NWslackline guide to longlining (Part 1): Anchor SlingsThis will be the easiest topic for us to cover, because there really isn’t that much to talk about. We need to discuss the different types of anchor slings, and the different ways you can rig them. In a broad sense, the two types of slings are “homemade” and “manufactured”. Homemade slings are anything you have bought as raw material and knotted yourself. I have explained in the past how to make the two basic types (a big loop, and an eye-and-eye sling). If you’re going to make a sling, especially that might be used on a longline, make it a big loop. The benefit of a loop sling is that it’s twice as strong as a single ‘strand’ of webbing. Of course the knot reduces the strength to some extent (figure 40%, to be safe), but the doubling of strength by making a loop compensates for this somewhat. If you fold it in half and use it as a double loop, that’s yet another way to add strength. The knot issue with strength reduction is the main reason I prefer to longline on manufactured slings. The benefit of manufactured slings (the type I will talk about below, anyway) is that they have a safety factor: the working load (“WLL”) is usually 1/6 or 1/7 of the breaking load (“MBS” or “UBS”), so a 5300lb WLL sling is very, very strong. And for what it costs to make a large nylon loop sling and then double it over, you can basically buy a spanset (“polyester roundsling”).
As a general rule, I try to keep the gear that is further out on my rigging as strong as possible. Another way to think about this is to say that the webbing I walk on is the weakest link, and as you head outward in either direction each piece of equipment should get stronger and stronger. The idea is that if anything breaks it will be near the middle. If something broke at the end, you’d have more metal gear flying, potentially causing more harm, than if something broke in the middle. So the webbing might be rated for 4000lbs. The pulleys for 6000. The rope in the pulleys for 7500. The rigging plate for 12,000. The shackle on the rigging plate for 54,000. The sling on which the shackle sits: 60,000. I am skipping some equipment, but hopefully you see the general idea here. Your slings should be STRONG. If you use a homemade sling, use a couple wraps around the anchor (tree, etc) to accomplish this. In general though, for longlining, just invest in some manufactured slings.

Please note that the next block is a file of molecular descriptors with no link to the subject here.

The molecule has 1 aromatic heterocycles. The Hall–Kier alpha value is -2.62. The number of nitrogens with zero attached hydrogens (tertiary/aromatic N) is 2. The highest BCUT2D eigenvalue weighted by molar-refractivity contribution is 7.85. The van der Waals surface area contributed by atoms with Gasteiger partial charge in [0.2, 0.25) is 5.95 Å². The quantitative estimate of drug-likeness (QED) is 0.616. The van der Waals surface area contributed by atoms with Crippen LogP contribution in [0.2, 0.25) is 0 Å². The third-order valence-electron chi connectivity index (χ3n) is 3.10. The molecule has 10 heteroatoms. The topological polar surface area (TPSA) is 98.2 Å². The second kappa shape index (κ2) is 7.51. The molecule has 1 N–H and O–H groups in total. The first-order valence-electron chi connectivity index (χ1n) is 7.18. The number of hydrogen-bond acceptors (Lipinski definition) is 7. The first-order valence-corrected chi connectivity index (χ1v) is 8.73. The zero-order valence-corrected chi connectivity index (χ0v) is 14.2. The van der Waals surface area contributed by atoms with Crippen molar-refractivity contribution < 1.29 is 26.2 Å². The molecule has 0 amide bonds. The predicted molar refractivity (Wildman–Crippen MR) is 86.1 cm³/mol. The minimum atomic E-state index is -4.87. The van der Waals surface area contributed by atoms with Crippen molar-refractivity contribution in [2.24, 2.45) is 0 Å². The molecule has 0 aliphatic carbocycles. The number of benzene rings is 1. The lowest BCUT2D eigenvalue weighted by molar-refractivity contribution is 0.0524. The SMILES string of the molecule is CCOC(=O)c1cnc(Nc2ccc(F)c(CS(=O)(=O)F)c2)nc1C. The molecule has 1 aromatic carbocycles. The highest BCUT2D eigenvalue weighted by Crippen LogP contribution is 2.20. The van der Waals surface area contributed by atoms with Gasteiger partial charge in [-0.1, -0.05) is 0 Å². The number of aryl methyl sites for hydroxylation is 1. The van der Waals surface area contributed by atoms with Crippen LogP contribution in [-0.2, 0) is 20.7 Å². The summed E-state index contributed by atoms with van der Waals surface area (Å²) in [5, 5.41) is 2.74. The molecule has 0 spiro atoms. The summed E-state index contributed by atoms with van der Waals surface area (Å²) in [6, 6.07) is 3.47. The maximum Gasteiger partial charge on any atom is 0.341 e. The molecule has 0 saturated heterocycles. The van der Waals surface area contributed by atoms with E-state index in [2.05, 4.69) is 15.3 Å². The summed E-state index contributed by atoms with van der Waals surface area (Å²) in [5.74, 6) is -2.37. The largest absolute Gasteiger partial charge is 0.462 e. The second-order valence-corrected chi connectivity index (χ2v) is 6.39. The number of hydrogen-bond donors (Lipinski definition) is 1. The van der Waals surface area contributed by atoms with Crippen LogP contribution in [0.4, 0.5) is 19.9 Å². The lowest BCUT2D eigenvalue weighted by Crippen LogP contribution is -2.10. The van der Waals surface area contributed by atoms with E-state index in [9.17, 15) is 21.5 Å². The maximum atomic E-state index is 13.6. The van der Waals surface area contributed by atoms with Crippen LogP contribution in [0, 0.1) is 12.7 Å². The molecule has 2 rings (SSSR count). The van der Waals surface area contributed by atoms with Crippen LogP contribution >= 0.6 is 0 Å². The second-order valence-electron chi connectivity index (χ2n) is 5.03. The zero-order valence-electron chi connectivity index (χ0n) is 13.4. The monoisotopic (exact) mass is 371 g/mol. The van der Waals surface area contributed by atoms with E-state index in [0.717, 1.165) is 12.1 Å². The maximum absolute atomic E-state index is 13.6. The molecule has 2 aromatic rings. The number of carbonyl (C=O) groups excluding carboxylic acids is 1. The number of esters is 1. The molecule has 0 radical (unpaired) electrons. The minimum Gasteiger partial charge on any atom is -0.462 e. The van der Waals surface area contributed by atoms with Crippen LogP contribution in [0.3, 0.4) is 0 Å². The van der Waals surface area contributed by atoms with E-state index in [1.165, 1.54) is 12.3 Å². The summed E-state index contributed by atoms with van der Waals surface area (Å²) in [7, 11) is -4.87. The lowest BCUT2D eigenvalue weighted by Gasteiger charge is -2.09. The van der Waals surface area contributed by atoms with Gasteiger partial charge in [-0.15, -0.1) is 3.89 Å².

The main type of manufactured slings used by highliners and longliners is endless-loop polyester roundslings. In slackline, they are often called “spansets”. Within the rigging industry the color/strength is standardized. I usually use green, although many other people use purple (a little less strong) and a rare few use yellow, blue, gray, tan, or some other color. The length of the sling is the length of the loop, not the material used for the loop. To restate this, a 6 foot spanset would use 12 feet of material. I own several different sizes, but the size I use 90% of the time is the 8 foot spanset. I would recommend buying two 8 foot spansets, and possibly a 4 foot, plus an extra 1/2″ or 3/8″ shackle (or steel carabiner). The two 8 foot spansets will wrap almost any tree you’d encounter, and on the off chance you need to wrap a HUGE tree at one end, you can attach the 4 foot spanset to one of the 8 foot ones using the shackle, giving you a little over 12 feet of total wrap. In my longline bag I carry two 8-footers, a 4-footer, and a spare shackle — this has always been adequate.
|Tree width (ft)||Spanset to use|
Here is a quick chart of the tree width that a given spanset will safely wrap. You can always use larger spansets on smaller trees (an 8′ spanset will obviously wrap a 1′ tree just fine), especially if you just wrap it twice around. As you can see from the chart, most urban and suburban trees (those under 150-years-old) will be covered by an 8ft spanset. With a 4ft extension you could wrap a very large tree, indeed.
There are just a couple rigging methods to cover. If you buy a spanset, it should come with a stitched-on rubber tag that explicitly shows this. There are basically three ways to use a loop to rig, and each affects the strength somehow. The nice thing is that generally we will use the “basket” technique for wrapping a tree or metal pole, which doubles the rated strength of the loop. Bonus! Basically just avoid the “choker” method, and you’re good to go.
The last hazard to mention is that the more of a “tri-load” you place on the anchor sling, the greater the forces. Although your line may have 2000lbs of tension, this tension translates into the sling at an angle, and the more oblique the angle, the greater the force multiplier. The force on each side of the sling is a function of the slackline tension (“F”) divided by the-cosine of half of angle theta (theta being the angle between the two ends of the sling). Confused? See the chart at right. Basically, as a general rule, try to keep to 60 degrees between the two ends of the sling (and avoid going over 90) and you should be plenty safe. This is one reason we like to use spansets — they are so burly that you don’t have to worry much about doing any math while rigging; as long as you make reasonable choices the sling should be 10 or 20 times stronger than any loads you put on it.
Last but not least, please please please pad ANYTHING you attach your slings to. The only anchor I might not pad would be a thick metal pole with a very smooth surface and no corners what-so-ever (I once damaged a sling by wrapping an octagonal pole that had the most rounded corners you can imagine). If you are super broke, you can use thrift store bath towels cut into strips for padding (although if you are super broke, longlining might not be for you haha). If you are anything less than super broke, you might want to consider a Towel Tube (shameless plug for NWslackline’s $5 padding solution).